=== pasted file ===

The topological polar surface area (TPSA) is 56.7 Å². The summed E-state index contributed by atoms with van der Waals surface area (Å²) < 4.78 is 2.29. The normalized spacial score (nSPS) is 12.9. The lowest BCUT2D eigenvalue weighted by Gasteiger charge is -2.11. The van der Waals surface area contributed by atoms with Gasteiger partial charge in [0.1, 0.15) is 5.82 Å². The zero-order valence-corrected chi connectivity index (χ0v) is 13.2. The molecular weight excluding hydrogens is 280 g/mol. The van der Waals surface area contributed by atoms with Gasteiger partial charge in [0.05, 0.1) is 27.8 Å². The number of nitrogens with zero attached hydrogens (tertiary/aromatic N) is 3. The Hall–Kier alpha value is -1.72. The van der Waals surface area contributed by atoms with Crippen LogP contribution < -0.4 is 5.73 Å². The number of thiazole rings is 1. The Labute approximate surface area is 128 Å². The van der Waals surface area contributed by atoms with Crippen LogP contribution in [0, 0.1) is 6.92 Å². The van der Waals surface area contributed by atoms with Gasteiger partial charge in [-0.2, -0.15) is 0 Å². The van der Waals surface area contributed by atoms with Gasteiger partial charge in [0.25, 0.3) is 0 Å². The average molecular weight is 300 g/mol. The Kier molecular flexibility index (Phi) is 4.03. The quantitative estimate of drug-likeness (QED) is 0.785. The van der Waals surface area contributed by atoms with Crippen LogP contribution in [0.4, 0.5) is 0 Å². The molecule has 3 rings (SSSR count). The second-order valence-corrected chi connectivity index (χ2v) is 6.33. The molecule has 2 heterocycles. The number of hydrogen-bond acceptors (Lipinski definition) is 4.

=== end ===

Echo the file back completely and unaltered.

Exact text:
The topological polar surface area (TPSA) is 56.7 Å². The summed E-state index contributed by atoms with van der Waals surface area (Å²) < 4.78 is 2.29. The normalized spacial score (nSPS) is 12.9. The lowest BCUT2D eigenvalue weighted by Gasteiger charge is -2.11. The van der Waals surface area contributed by atoms with Gasteiger partial charge in [0.1, 0.15) is 5.82 Å². The zero-order valence-corrected chi connectivity index (χ0v) is 13.2. The molecular weight excluding hydrogens is 280 g/mol. The van der Waals surface area contributed by atoms with Gasteiger partial charge in [0.05, 0.1) is 27.8 Å². The number of nitrogens with zero attached hydrogens (tertiary/aromatic N) is 3. The Hall–Kier alpha value is -1.72. The van der Waals surface area contributed by atoms with Crippen LogP contribution < -0.4 is 5.73 Å². The number of thiazole rings is 1. The Labute approximate surface area is 128 Å². The van der Waals surface area contributed by atoms with Crippen LogP contribution in [0, 0.1) is 6.92 Å². The van der Waals surface area contributed by atoms with Gasteiger partial charge in [-0.2, -0.15) is 0 Å². The van der Waals surface area contributed by atoms with Gasteiger partial charge in [0.25, 0.3) is 0 Å². The average molecular weight is 300 g/mol. The Kier molecular flexibility index (Phi) is 4.03. The quantitative estimate of drug-likeness (QED) is 0.785. The van der Waals surface area contributed by atoms with Crippen LogP contribution in [0.4, 0.5) is 0 Å². The molecule has 3 rings (SSSR count). The second-order valence-corrected chi connectivity index (χ2v) is 6.33. The molecule has 2 heterocycles. The number of hydrogen-bond acceptors (Lipinski definition) is 4.